It is also to be observed that, in the disclosed embodiment of the invention, the take-down lights 30 may be individually aimed. For this purpose the lights are mounted, by means of mounting screws 106, from an apertured support plate 108 which is received in the locating grooves 20. Plate 108 is threaded to receive screws 105 which pass through bracket 103. Springs 112 are positioned about screws 106 to spring bias locating surfaces on the inwardly facing sides of the reflectors of the lights 30 away from bracket 108. By varying the spring tension, through tightening or loosening screws 106, lights 30 may be aimed, within limits, upwardly, downwardly, to the right or to the left.
As may be seen from FIG. 2, the reflectors of lights 30 extend rearwardly through the apertures in plate 108 and the clearance between the reflectors and plate is sufficient to permit aiming.
Since the lightbar assembly of the present invention will likely be subjected to harsh operating condition, particularly variations in temperature and humidity, condensate may form in the I-beam defined channels. In order to eliminate any moisture which may form inside the lightbar assembly, the lower flanges 14 of the I-beam 10, in the recessed portion 19 thereof, will be provided with at least a pair of drain holes. Referring to FIGS. 2 and 3, caps 114 are received in these drain holes. The caps 114 are provided with a plurality of resilient ears and some of these ears will engage the inner surface of the I-beam flanges to hold the caps in position. The caps are also provided with slots which extend therethrough and, as may best be seen from FIG. 3, with outwardly extending angled vanes, the vanes being formed from the material which is punched out to form the slots. The caps will be rotated so that the vanes extend toward the rear of the vehicle. Accordingly, during vehicle motion, air passing over the vanes will create a low pressure region whereby moisture will be drawn from within the assembly. The caps 114 will receive plugs 116 which are formed from an open-cell foam material. The plugs 116 act as sponges to absorb moisture and also serve as air filters to prevent intrusion of dust into the assembly. The foam plugs 116 are held in position in the caps 114 by bending at least some of the ears formed on the caps inwardly over the plugs.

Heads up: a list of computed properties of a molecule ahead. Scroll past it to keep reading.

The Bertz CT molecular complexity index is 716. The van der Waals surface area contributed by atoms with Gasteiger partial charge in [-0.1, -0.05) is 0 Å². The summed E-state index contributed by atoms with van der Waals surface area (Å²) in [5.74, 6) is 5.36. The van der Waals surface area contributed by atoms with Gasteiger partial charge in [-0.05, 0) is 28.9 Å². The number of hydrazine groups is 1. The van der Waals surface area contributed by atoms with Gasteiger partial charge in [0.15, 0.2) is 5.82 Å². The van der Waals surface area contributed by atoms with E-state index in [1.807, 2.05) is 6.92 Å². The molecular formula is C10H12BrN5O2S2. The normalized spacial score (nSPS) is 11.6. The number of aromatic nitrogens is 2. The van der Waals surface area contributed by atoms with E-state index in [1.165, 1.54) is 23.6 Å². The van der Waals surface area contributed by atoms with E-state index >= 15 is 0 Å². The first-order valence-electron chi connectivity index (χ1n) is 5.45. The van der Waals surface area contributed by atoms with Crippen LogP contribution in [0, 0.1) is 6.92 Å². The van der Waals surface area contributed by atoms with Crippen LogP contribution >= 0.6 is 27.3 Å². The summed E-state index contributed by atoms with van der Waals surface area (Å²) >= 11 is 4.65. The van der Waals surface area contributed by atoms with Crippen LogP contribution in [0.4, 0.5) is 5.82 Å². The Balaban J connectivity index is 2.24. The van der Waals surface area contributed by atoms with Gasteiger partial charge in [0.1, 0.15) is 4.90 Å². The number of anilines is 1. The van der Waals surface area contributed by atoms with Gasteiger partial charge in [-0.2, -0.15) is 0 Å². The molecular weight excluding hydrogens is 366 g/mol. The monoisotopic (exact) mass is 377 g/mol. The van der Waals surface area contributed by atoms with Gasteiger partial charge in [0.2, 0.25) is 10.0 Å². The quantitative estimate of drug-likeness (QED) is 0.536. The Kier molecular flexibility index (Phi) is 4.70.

A long-standing problem with prior lightbar assemblies resides in mounting the assembly to the vehicle in such a manner that it may be removed, may be easily positioned as desired on the vehicle and, most importantly, will not become loose due to vibration or other causes and either change position or become dislodged. There are, of course, many mounting foot assemblies known in the prior art for attaching devices to the rain gutter of a motor vehicle. These prior art mounting foot devices, however, have not adequately solved the problems alluded to above and could not be modified so as to be used in mounting the low profile lightbar assembly of the present invention. A novel mounting foot which may be employed with the present invention is depicted, in an exploded perspective view, generally at 119 in FIG. 8. This mounting foot assembly includes a mounting member 120, a gutter clamp 122, a locking member 124, a pair of locking cams 126, an adjustment screw 128 and a pair of locking screws 130. The mounting member 120 is provided with a pair of upwardly extending tabs 132 which are received in slots provided in the locking cams 126. The locking cams, in turn, are provided with upwardly extending tabs 134 which are received in round holes provided in the locking member 124. The adjustment screw 128 passes through an aperture provided therefor in an upwardly extending flange at the inwardly disposed end of the gutter clamp 122. The locking member 124 has a downwardly extending flange 136. The flange 136 is provided with means which engages the adjustment screw 128. In the disclosed embodiment this engagement means comprises a nut 138 which is held in position in a square opening in flange 136 by any suitable means.